“Germany was not prepared for winter warfare in Russia, and there was no adequate transport available in the winter conditions that were to be met.”

The suppression at this period of a journal of such influence and tradition, shows that Hitler and his clique fear any possibility of an independent orientation on the part of the General Staff.

The Economic Empire

As a result of the military conquest of Europe, the economic penetration of German Finance capital has reached unprecedented proportions. In German occupied Europe there have emerged colossal trusts which equal in their capital, scope and ramifications, the giant combines of Wall Street. The various finance-capitalist groups in Europe have been forcibly “co-ordinated” into one economic machine, which is subordinated to the interests of German finance capital and its war needs. This has been carried out by that imperialist nation whose political superstructure corresponds perfectly to the needs of imperialism, i.e. fascist Germany. This unification has been carried through in ruthless imperialist fashion with economic devastation and suffering for the mass of the European people.

Europe has become economically and administratively unified under the heel of fascism. Its industries, its agriculture, its system of transport and communication, have become fused into an organised whole. Irrespective of a German victory or defeat all the economic forces drive towards a continuation of European unification.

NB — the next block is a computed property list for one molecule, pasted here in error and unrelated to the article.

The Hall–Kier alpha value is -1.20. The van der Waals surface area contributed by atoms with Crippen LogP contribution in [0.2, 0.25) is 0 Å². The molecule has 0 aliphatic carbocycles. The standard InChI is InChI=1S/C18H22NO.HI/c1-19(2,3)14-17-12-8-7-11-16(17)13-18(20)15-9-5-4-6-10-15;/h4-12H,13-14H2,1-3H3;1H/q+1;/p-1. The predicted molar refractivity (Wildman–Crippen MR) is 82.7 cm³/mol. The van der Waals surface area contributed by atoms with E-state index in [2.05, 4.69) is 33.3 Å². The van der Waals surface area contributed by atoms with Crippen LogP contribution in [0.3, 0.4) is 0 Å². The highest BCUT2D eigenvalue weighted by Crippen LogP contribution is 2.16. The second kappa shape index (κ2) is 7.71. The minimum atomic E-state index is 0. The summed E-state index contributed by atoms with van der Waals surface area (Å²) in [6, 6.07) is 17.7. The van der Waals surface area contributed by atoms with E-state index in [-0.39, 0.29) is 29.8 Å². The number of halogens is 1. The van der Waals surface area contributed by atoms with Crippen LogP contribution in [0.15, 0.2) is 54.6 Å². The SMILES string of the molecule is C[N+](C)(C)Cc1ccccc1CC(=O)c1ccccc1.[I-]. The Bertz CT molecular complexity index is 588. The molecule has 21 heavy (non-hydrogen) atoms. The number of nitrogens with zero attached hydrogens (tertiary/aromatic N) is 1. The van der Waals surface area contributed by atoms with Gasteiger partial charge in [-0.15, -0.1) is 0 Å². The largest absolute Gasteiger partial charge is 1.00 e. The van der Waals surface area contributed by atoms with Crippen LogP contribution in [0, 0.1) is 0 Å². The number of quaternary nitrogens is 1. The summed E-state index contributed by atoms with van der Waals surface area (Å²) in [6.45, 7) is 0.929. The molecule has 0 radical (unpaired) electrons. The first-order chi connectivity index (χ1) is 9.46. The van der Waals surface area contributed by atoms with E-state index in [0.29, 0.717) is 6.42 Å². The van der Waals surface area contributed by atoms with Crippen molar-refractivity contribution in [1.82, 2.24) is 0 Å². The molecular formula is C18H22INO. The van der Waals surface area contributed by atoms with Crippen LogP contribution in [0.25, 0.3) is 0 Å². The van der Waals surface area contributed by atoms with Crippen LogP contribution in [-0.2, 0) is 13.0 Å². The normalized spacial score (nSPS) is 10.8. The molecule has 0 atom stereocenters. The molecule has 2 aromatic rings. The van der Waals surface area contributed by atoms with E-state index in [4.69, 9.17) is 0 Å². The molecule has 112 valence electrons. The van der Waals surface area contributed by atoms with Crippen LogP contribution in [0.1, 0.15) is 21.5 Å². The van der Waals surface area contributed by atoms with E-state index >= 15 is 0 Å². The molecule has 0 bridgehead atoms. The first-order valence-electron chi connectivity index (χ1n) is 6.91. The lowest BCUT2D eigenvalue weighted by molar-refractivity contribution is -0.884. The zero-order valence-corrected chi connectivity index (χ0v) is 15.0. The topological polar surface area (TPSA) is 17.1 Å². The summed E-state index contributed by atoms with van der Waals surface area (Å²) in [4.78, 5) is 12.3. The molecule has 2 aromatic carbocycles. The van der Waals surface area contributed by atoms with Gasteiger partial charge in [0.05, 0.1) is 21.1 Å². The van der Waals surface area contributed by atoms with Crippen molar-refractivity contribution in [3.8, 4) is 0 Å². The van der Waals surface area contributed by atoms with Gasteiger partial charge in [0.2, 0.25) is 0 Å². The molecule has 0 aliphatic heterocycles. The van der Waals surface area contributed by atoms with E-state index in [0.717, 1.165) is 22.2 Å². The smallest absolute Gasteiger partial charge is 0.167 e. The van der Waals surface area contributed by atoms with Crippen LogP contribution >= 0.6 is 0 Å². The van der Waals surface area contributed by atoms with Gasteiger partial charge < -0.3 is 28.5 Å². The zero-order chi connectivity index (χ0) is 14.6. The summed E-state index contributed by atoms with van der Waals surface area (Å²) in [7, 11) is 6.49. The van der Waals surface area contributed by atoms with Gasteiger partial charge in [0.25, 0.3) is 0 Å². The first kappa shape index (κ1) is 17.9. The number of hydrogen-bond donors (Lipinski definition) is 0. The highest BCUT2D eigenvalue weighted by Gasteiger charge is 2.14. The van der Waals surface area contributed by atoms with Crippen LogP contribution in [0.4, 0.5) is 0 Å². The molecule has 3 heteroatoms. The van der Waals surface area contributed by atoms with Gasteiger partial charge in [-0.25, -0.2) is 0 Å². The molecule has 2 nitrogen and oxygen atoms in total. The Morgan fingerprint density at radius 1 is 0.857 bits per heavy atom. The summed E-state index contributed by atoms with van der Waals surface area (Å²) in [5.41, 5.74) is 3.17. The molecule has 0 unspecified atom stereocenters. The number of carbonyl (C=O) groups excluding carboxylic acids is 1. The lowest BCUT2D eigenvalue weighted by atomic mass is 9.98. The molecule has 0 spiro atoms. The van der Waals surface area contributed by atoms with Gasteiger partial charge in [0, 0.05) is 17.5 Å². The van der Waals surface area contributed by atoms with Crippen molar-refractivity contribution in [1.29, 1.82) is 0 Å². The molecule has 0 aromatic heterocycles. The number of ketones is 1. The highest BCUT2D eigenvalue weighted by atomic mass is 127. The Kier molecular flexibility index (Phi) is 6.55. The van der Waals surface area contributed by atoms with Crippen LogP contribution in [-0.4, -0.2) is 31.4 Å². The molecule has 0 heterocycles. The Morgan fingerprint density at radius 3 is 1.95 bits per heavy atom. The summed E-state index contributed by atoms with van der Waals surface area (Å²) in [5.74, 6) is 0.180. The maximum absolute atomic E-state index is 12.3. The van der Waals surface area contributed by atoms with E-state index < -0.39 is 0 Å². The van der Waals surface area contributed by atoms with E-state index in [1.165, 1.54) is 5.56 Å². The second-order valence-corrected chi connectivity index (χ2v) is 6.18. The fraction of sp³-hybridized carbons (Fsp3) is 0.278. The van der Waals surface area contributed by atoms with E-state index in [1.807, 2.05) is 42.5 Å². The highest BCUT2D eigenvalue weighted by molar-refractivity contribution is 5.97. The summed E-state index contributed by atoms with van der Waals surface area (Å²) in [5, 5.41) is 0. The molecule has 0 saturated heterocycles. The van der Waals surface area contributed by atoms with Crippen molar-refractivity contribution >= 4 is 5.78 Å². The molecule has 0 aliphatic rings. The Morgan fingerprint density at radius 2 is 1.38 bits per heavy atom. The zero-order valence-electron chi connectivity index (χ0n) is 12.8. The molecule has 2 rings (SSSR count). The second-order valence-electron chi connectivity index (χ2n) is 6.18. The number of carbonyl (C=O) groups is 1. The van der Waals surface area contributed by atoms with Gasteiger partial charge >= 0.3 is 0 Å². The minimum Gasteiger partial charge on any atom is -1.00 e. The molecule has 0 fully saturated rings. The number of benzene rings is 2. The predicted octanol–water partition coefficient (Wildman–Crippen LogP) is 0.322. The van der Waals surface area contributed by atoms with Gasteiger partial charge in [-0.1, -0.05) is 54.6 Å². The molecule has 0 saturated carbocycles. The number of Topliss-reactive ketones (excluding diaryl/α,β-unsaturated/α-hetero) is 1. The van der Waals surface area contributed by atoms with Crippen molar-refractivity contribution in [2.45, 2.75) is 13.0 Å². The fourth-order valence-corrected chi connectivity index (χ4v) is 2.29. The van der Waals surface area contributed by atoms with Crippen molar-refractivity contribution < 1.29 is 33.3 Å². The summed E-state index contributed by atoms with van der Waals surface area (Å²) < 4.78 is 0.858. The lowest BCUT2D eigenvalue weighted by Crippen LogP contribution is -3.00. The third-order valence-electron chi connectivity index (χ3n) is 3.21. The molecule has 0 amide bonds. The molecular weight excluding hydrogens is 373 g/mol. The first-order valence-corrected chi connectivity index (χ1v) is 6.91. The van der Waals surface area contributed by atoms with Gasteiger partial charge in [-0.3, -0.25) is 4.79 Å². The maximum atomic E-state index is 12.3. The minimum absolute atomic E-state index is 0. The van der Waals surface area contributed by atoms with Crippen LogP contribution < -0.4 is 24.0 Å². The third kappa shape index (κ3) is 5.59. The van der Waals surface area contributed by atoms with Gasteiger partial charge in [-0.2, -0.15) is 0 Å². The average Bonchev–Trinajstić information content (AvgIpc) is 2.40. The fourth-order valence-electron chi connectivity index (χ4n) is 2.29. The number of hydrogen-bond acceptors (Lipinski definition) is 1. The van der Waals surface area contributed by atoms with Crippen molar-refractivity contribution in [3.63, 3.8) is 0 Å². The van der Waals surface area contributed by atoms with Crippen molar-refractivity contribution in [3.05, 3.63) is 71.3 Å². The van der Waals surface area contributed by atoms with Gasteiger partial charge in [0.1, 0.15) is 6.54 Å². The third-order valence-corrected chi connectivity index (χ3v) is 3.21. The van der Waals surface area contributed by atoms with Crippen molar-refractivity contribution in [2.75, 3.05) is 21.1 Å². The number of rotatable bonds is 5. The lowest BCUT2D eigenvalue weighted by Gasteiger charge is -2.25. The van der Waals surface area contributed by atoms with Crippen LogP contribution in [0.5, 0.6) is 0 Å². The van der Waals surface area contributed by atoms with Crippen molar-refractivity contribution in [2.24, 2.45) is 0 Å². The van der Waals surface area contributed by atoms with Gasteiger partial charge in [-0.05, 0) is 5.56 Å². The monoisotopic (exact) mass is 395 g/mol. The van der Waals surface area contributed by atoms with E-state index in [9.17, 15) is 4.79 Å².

Naturally, the productive results of this unification have been entirely subordinated to the needs of Germany’s war aims. Production is restricted almost entirely to war needs. While the productive forces have been freed from outlived “national” restrictions, they are at the same time dwarfed and distorted to produce materials for destruction. Europe’s vast potentialities have been increased, but the masses suffer from an ever increasing misery.

It is clear that the economic unification of Europe presents a tremendous potential force, that American imperialism must destroy, if it is to dominate the world. That is why America plans for Europe, include the dismemberment of Germany and the smashing of her economic hegemony over Europe.

The Home Front

At the end of 1941 and early in 1942 when Hitler imagined victory to be certain, the occupied and satellite powers were expected to supply divisions for the Russian front. The draining away of manpower led to a decline in war production and agricultural produce. Today the flow of war materials and foodstuffs to Germany is slackening. Occupied Europe, starving, its agriculture ruined, its machinery and equipment worn out, threatens to be not merely useless to the German war machine, but an actual liability.